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Retina Implant Company Seeks FDA Trial Approval 46

cyachallenge writes with an excerpt from an article in Scientific American: "Several technologies to restore sight to retina-damaged eyes are making headway — one seeks to begin human trials in the U.S. and another has already hit the market in Europe. ... There is no effective treatment for the condition [retinitis pigmentosa], but researchers are making great strides to remedy this through implants that stimulate still-active nerves in the retina, the layer of tissue at the back of the inner eye. In mid-November Retina Implant AG got approval to extend the yearlong phase II human clinical trial of its retinal implant outside its native Tubingen, Germany, to five new sites — Oxford, London and Budapest, along with two additional locations in Germany."
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Retina Implant Company Seeks FDA Trial Approval

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  • by fuzzyfuzzyfungus ( 1223518 ) on Wednesday December 14, 2011 @10:00AM (#38369248) Journal
    I'm afraid that the results are back and it is retinitis pigmentosa. Your only hope of avoiding permanent blindness is retinal implants.

    Unfortunately, your insurance coverage will only pay for 'retinal implants with special offers'. Not to worry, though, these implants will display offers from our trusted content partners, tailored to your interests as a consumer, only when they detect that your eyes are closed, or otherwise unused.
    • How much will the neuropozyne cost?
    • by jo_ham ( 604554 )

      Ah, a country without Universal Healthcare. How quaint!

    • Of course if you jack off with your eyes closed it will show anything *except* a Victoria's Secret ad. Probably some shit about five-dollar footlongs or applying directly to the forehead.

  • by blackicye ( 760472 ) on Wednesday December 14, 2011 @10:20AM (#38369422)

    How much for the model with the Heads Up Display?

    • Re:Augmentation (Score:4, Insightful)

      by vlm ( 69642 ) on Wednesday December 14, 2011 @10:26AM (#38369492)

      My short and crude analysis of the disease and the treatment indicates this would appear to be a heads up display, essentially overwriting whatever visual signal you have left, if any. I would imagine a high res version would look an awful lot like those "augmented reality" ideas, a perfect video image of a tree overwrites a dark and blurry smudge of a tree.

      Other than the inevitable cataract problems, bionic retinas would seem to be the idea solar powered bionic implant... you've got plenty of light both by design and culturally (like, bionic female chest implants don't get as much sunlight as I feel they require for proper operation) and when bionic retinas are in the dark, they doesn't need to work anyway. No huge power requirements. Unfortunately someone has probably patented this trivial idea already so we'll be stuck with implanted AAA cells in the nostrils for a couple decades, but someday the patent will expire and get out of the way of progress.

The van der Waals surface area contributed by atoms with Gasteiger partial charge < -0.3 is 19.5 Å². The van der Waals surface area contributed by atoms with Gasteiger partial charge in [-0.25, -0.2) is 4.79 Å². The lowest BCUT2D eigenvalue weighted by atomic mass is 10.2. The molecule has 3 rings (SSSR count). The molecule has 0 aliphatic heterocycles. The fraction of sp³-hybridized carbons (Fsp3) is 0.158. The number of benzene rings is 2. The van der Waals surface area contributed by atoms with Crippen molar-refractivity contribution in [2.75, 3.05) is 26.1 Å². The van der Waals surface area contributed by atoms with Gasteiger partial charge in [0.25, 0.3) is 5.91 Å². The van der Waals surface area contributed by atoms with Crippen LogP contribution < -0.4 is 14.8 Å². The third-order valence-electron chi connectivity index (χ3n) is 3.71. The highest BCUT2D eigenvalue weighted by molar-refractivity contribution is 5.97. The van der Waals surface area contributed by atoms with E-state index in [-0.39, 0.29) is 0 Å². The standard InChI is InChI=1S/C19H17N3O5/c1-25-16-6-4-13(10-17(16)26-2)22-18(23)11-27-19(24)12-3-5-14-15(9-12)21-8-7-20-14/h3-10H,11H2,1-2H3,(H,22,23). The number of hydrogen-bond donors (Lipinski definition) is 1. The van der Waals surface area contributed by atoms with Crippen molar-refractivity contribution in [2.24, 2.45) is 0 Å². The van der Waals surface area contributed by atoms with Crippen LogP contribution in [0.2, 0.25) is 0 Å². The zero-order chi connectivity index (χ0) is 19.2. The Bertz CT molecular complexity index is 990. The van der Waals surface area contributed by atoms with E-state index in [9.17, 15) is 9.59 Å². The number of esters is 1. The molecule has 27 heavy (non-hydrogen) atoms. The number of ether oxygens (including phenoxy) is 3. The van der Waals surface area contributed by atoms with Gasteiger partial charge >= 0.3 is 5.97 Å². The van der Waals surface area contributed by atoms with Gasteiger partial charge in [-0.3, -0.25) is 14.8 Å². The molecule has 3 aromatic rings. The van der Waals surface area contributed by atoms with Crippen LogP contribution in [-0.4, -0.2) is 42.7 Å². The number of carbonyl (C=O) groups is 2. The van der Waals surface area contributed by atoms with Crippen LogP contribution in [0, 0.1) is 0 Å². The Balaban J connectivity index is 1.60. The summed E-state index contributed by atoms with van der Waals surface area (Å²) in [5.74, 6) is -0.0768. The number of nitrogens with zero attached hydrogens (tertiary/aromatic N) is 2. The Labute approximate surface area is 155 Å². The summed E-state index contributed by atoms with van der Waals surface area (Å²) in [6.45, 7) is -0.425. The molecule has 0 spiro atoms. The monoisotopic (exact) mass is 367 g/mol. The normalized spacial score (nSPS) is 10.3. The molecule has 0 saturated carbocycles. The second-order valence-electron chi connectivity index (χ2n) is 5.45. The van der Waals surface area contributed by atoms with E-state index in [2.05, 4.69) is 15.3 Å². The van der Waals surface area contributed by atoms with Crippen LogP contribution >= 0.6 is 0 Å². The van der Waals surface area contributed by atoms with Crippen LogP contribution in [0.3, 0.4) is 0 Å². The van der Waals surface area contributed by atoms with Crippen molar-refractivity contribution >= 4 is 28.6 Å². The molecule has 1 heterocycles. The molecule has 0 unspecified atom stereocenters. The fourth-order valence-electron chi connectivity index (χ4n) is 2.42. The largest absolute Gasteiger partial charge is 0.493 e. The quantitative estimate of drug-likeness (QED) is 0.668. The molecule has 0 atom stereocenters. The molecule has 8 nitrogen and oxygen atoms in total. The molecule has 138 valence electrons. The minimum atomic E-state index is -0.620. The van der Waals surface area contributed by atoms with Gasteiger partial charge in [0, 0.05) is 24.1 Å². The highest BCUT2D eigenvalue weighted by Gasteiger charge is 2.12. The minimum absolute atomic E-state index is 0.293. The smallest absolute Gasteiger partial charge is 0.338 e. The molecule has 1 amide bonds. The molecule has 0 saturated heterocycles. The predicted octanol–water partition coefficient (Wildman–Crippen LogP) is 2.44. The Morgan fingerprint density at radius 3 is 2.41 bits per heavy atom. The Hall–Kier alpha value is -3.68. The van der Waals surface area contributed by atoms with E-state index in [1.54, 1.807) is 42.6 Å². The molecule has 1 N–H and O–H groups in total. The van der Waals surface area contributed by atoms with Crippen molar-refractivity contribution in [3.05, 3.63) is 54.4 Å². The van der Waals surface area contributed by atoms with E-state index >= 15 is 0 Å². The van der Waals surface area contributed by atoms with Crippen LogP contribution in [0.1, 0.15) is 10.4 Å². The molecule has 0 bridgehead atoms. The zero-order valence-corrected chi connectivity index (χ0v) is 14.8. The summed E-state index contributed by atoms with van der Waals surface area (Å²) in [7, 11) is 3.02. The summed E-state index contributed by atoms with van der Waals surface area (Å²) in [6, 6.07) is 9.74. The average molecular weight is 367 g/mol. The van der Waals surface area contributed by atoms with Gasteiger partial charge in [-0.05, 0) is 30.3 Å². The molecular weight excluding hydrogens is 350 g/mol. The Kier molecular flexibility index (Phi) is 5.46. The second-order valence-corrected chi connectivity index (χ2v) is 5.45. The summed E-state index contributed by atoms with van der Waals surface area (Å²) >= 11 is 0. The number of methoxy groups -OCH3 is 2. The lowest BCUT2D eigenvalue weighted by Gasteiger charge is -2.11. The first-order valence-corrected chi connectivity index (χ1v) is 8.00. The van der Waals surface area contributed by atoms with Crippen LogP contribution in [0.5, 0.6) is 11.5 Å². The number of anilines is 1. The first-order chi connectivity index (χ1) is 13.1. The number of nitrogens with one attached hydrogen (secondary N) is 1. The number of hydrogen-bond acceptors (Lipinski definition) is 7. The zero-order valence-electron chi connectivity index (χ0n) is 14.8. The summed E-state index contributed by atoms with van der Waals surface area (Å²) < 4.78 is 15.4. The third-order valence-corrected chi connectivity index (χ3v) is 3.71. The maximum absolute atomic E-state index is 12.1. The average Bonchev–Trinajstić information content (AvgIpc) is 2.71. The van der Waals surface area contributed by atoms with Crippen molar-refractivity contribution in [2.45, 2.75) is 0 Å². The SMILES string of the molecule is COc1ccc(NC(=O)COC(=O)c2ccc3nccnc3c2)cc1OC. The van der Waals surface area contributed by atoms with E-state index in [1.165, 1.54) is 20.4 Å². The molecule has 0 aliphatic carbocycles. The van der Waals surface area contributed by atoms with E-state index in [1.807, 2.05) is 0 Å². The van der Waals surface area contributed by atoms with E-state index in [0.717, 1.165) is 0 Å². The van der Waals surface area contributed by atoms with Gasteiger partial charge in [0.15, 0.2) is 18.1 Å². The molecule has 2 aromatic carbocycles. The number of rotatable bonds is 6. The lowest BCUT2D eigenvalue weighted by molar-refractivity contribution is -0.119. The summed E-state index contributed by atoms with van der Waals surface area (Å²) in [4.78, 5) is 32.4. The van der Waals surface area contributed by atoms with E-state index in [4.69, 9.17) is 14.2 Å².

• Re:Augmentation (Score:5, Insightful)

        by mcgrew ( 92797 ) * on Wednesday December 14, 2011 @12:27PM (#38370970) Homepage Journal

        Other than the inevitable cataract problems

        Cataracts are no longer a problem, there are have been implants for cataracts since 1949 (developed in the UK). The surgery is fairly quick and entirely painless, although it does kind of freak you out when they stick a needle in your eye. However, you're getting a needle in the eye for the retina implant, too.

        You guys still want that HUD? Even though it means getting a needle stck in your eye, maybe more than once like I have?

        Cataract surgery is a piece of cake. A Vitrectomy is pure hell, [] and I would imagine that a retinal implant would involve a vitrectomy. [] BTW, the photos in that second link are not for the squeamish.

        • I can't wait for the HUD contacts. I would be willing to put in a contact that communicated wirelessly with a computer/phone.

          • by mcgrew ( 92797 ) *

            That would be cool, but I'll wager you'll see HUD glasses long before you see HUD contacts.

    • How much for the model with the Heads Up Display?

      This is modded Funny but let's be honest with ourselves here: 95% of us thought the exact same thing when we saw "retina implant" in the headline and then were bummed to learn it's just some stupid medical procedure for blind people.

  • by taiwanjohn ( 103839 ) on Wednesday December 14, 2011 @10:22AM (#38369446)

    Anyone know if this would be effective for macular degeneration? This, more than anything else, led to my grandmother's decline in her final years (IMO). Even as her body grew frail and her hearing went bad, her mind stayed sharp because she loved to read, work crosswords, play cards, etc.. But once her sight failed, she was basically locked in her own little world. She only lasted a few more years after that.

    • I'm not sure these implants, at least at first, would even let people read.